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“Snake’s poison is life to the snake; it is in relation to man that it means death.” — Rumi

The warning came across my screen in the form of a sad story. A cat had been exposed to an essential oil that is healing for humans but is toxic to pets. Luckily, the vet was able to save the animal. 

As I researched, I saw how many infants, dogs and cats had been negatively affected by their exposure to essential oils. As usually happens, the subject matter quickly moved to other issues in life for me — poisonous people and situations. What’s right for you might be toxic for me. People who you tune out can leave their poison in my mind. Indeed, Rumi was right — life for one is death to another.

The new year is just around the corner, and while you are considering the addition of resolutions or goals, why not look at the people you’ve invited into your life, the groups you have chosen to be a part of, the situations you allow. 

Yes, notice these are all choices you are making. We all do it, but some are better at removing themselves or limiting their exposure to negativity better than others. Want to feel better? Right here and right now is a great place to start.

New Year’s resolutions almost always have something focusing on health. Why wouldn’t we want to take measures to be more sound in an area that doesn’t have anything to do with exercising or avoiding cheesecake? 

Relationships can be just as much an impact on our health as food and exercise. In a study at UCLA, people with negative social experiences had “higher levels of pro-inflammatory proteins which could lead to depression, hypertension, atherosclerosis, coronary heart disease, diabetes, and cancer.” You are choosing not to eat sugar because it causes inflammation, but you’re keeping people around you who make you miserable.

I know what you’re thinking — yes, but.

  • But I’ve known them most of my life, how can I ditch them?
  • But they’re in my family; I can’t just not see them.
  • But we’re in the same social group, why should I be the one to leave the group?

Boundaries. Distance. Awareness. You and I are here to learn how we can take better care of our mental and physical health. 

I once heard someone say that we can detach with love from people who aren’t good for us — creating a safe distance from a toxic person we still care about without cutting off an appendage or the relationship. In other words, it doesn’t have to be all or nothing. We can (a) limit our time with and (b) our reaction to people. Of course, you have to know which people fall into that category.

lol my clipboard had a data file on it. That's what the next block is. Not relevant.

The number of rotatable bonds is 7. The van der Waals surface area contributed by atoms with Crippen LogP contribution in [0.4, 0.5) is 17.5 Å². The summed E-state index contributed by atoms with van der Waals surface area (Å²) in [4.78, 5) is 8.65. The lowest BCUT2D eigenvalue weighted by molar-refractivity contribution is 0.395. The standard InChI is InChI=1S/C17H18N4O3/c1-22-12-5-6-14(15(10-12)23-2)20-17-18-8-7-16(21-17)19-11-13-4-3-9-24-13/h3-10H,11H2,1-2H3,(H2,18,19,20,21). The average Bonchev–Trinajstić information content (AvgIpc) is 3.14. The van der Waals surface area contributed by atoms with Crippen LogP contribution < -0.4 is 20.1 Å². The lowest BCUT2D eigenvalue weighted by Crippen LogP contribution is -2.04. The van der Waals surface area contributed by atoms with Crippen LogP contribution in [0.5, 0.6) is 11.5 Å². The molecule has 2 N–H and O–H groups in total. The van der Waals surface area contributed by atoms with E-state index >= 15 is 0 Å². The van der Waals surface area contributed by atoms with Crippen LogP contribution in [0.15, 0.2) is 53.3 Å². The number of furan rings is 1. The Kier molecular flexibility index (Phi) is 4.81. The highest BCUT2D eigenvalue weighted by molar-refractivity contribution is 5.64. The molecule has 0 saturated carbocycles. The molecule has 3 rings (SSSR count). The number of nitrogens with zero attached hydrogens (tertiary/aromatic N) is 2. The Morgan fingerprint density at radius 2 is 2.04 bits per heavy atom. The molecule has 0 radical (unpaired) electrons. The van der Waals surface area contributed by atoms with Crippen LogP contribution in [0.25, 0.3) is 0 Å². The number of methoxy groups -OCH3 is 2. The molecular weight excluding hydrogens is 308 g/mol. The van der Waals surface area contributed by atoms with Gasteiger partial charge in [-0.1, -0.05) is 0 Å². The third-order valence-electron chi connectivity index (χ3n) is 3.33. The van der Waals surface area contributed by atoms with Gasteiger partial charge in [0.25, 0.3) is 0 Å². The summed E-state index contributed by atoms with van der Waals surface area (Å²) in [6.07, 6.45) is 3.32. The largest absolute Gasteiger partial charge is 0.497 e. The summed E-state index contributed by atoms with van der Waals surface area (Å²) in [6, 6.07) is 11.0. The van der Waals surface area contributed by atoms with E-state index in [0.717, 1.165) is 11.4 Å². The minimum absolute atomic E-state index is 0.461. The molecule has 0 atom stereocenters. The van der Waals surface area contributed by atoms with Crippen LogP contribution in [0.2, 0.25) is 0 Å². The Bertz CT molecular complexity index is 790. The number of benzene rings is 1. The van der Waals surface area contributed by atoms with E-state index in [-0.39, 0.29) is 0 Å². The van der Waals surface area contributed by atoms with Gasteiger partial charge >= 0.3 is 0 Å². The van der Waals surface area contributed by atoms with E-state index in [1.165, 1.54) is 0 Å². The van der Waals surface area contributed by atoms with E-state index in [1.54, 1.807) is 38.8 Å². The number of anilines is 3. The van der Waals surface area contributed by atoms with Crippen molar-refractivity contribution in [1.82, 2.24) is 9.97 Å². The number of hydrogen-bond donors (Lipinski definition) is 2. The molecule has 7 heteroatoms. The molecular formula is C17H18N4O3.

Toxic People:

  • Lie to you
  • Listen to you when it’s convenient for them
  • Hold grudges
  • Are judgmental
  • Don’t like to apologize
  • Put down your hopes and dreams
  • Manipulate situations, so they get what they want
  • Ridicule you, putting down what matters to you and making you the joke

Who do you know who fits most of those items? We all have days when we whine or complain more than we’d like. We all have days when we are so caught up in our own issues that we overlook what matters to someone else. But if that is the way a person is the majority of the time, they are toxic, and they cost you your health if you spend much time around them.

Oh, I forgot one crucial part of this whole thing. What if YOU are the toxic person?

Are you the one who is critical of others, thinking that you are superior in any number of ways? Do you notice that people avoid involving you in conversations? Have you been justifying your lack of apology as what’s right, blaming anyone except yourself for the issue? You get a choice here, just as you do when choosing with whom you want to spend time. You can stop behaving as if no one else could be right and begin looking in each situation at how you might have been wrong.

When a pet is exposed to an essential oil that is dangerous to it, we see the signs and rush it to the vet to try to save it. When people are exposed too often or for too long to toxic people, society tends to respond that we should just get over it, toughen up, don’t be so sensitive; in fact, we should rush ourselves to a place of help and healing to save ourselves.

As 2020 begins, may you and I make the effort to safeguard ourselves from toxic people and change our own level of toxicity while we’re at it. May we carry with us our toolbox of responses to be prepared when others are unkind, and may we create boundaries and short stays with people who make us miserable. 

If none of that works, you should probably just move on and enjoy a happier life without so much poison.

Cheers to a great new year!

Susan Black Steen is a writer and photographer, a native Tennessean and a graduate of Austin Peay State University. With a firm belief that words matter, she writes and speaks to bring joy, comfort and understanding into each life. Always, she writes from her heart in hopes of speaking to the hearts of others. 

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